Lenny Tristia Tambun
The ever-shifting deadline to get residents of Jakarta switched over to electronic identity cards, or e-KTPs, was moved once again with millions of people still waiting for their IDs.
With the end of April looking unlikely for the completion of the program, the deadline is now October. This is the second time it has been extended.
Purba Hutapea, head of the Jakarta Population and Civil Registry Office, said the extension was mainly to accommodate people who had moved into the city and lived here for more than a year but had yet to register as residents.
Residents in this category must present a letter of attestation from the heads of their neighborhood and urban ward units before their registration paperwork can be processed.
“The new deadline is for the submission of those recommendation letters, so all the information can be recorded in time,” Purba said.
He said once all these new residents turned in their paperwork, the number of official residents in Jakarta could rise by hundreds of thousands. “But if we didn’t require these recommendation letters, the increase could be even higher, with Jakarta’s population reaching 30 million,” he said.
Home Affairs Minister Gamawan Fauzi had promised to resign if the April deadline was missed. He could not be reached for comment on Thursday.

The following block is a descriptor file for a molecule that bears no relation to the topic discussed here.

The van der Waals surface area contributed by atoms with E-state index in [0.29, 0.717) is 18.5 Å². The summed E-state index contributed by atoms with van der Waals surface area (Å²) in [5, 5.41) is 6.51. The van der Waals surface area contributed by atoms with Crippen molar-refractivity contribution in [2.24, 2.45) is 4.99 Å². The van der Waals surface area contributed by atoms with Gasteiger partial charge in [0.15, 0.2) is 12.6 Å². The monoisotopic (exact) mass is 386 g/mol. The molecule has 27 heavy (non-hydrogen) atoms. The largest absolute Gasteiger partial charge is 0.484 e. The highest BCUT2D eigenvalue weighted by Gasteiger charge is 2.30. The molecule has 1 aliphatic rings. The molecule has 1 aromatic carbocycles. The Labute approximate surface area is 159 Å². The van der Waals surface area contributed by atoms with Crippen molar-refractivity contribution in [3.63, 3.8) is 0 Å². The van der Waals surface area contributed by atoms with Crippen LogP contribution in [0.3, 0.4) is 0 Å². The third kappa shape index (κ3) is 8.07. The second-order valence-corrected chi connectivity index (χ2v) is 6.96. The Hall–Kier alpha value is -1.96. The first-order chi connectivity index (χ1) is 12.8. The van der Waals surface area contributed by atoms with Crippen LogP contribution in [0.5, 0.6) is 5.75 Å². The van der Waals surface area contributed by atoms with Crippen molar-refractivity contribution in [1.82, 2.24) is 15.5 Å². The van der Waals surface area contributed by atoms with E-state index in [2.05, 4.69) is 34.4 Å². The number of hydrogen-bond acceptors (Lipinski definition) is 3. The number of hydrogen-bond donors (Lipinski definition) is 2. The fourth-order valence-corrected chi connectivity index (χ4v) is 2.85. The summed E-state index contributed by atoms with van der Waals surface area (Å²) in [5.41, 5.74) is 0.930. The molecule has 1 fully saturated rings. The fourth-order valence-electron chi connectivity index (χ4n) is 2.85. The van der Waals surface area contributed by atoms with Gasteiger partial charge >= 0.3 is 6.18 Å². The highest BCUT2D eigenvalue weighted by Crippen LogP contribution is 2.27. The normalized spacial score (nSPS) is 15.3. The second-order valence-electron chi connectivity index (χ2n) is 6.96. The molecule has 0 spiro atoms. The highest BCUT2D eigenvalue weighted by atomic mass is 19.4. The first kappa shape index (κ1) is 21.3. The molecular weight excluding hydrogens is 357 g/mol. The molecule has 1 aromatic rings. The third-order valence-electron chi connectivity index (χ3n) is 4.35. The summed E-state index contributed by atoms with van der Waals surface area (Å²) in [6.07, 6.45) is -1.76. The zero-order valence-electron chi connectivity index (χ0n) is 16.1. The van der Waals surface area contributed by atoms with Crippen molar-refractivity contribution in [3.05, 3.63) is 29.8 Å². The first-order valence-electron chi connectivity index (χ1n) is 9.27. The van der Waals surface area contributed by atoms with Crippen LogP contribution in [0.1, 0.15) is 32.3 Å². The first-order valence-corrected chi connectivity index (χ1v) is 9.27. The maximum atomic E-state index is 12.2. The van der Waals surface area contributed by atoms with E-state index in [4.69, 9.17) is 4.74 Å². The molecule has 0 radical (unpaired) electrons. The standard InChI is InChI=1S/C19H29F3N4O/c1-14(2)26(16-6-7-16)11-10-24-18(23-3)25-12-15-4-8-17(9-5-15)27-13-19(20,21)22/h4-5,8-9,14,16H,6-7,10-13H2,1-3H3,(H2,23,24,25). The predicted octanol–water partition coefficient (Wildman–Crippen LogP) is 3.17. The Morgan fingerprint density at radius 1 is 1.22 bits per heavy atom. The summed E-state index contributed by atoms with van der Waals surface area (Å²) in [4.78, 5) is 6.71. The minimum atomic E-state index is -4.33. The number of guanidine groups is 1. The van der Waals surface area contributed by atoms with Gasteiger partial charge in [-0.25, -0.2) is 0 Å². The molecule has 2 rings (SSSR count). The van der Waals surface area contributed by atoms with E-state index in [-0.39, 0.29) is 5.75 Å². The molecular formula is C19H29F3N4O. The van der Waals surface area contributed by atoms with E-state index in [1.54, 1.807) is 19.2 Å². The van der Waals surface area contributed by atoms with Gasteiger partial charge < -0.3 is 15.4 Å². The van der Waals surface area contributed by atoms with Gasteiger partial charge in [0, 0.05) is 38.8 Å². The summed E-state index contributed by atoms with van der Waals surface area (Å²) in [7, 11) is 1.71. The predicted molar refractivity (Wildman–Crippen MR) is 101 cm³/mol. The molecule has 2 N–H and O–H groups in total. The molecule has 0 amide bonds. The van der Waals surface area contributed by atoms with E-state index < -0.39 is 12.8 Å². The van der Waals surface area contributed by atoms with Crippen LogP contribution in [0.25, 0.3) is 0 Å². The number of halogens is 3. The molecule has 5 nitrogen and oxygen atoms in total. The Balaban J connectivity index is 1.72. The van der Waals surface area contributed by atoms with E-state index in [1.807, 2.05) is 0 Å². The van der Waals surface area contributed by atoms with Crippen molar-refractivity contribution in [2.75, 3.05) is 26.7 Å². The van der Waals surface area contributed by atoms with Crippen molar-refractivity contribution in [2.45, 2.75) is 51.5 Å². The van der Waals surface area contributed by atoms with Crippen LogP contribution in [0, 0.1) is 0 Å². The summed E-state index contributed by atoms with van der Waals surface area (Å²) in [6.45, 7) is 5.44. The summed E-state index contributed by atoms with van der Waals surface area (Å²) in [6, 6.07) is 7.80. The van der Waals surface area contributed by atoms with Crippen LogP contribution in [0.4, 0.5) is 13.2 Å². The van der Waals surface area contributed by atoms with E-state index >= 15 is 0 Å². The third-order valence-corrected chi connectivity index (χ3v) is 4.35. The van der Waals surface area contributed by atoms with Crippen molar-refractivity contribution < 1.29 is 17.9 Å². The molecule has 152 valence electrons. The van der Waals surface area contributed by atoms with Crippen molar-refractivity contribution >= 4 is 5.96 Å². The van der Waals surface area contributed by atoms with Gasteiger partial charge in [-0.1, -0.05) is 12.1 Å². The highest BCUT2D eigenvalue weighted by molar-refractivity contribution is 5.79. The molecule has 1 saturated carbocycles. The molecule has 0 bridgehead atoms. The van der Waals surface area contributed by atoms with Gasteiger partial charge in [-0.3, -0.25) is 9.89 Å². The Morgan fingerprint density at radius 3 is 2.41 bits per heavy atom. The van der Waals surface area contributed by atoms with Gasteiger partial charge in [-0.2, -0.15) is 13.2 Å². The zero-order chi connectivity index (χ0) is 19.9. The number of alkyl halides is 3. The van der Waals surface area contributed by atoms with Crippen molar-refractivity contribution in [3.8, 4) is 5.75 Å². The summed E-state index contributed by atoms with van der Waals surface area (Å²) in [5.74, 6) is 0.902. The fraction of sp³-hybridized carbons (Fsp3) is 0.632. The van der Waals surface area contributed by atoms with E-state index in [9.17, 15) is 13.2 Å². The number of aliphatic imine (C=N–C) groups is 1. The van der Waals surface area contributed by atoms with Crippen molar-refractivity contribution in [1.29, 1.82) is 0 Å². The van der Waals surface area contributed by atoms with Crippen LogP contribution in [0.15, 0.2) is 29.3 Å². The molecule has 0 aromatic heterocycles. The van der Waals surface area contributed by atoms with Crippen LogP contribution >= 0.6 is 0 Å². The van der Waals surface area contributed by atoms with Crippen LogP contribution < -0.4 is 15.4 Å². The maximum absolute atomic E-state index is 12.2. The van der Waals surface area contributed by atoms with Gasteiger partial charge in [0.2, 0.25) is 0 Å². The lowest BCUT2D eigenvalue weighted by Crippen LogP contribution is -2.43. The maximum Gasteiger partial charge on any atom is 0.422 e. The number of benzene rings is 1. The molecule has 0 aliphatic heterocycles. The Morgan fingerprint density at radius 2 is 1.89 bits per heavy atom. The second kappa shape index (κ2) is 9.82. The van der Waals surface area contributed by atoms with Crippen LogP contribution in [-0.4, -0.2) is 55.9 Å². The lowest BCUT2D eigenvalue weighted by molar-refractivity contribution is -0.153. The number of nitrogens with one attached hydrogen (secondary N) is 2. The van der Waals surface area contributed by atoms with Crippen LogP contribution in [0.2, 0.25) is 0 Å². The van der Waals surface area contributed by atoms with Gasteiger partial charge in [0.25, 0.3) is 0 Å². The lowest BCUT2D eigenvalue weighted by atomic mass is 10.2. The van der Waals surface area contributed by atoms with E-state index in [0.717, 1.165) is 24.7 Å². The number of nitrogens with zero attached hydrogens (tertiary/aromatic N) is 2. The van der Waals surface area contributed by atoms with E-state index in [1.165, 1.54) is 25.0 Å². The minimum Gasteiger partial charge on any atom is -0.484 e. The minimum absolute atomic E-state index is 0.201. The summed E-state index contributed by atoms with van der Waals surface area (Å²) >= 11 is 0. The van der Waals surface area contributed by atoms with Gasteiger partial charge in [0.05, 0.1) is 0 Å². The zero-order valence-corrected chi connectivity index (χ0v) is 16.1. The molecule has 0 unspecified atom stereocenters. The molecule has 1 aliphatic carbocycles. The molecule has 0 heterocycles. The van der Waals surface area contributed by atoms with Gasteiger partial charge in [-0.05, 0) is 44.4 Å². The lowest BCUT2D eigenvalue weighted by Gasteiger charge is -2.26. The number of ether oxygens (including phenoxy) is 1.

When the e-KTP program was launched last year, the Home Affairs Ministry gave the city 100 days to register all residents. That didn’t appear likely to happen, so the deadline was extended until the end of April.
Purba said on Thursday that the Home Affairs Ministry had submitted 1,370,000 e-KTPs to Jakarta’s population office for distribution to residents.
However, he said, the city would have to hold onto the cards for the time being because it did not yet have smart-card readers. The readers are needed to activate the holograms that can be found on the e-KTPs.
“We can’t be careless about how we distribute the e-KTPs,” Purba said. “We need the smart-card readers.”
He said the distribution was similar to the application process. Residents will have to come and pick up the cards in person. Officials will then have to cross-check the information that is on file, along with fingerprints to ensure they are a match.
“And only after that will the e-KTP be activated and handed to the owner,” Purba said.
He said only 10 urban wards in East Jakarta, 10 in Central Jakarta, 12 in South Jakarta and 6 in Thousand Islands district had card readers.
Purba said about 5.5 million residents, or 73 percent of the 7.3 million residents who are eligible for the e-KTPs, had already registered for the cards.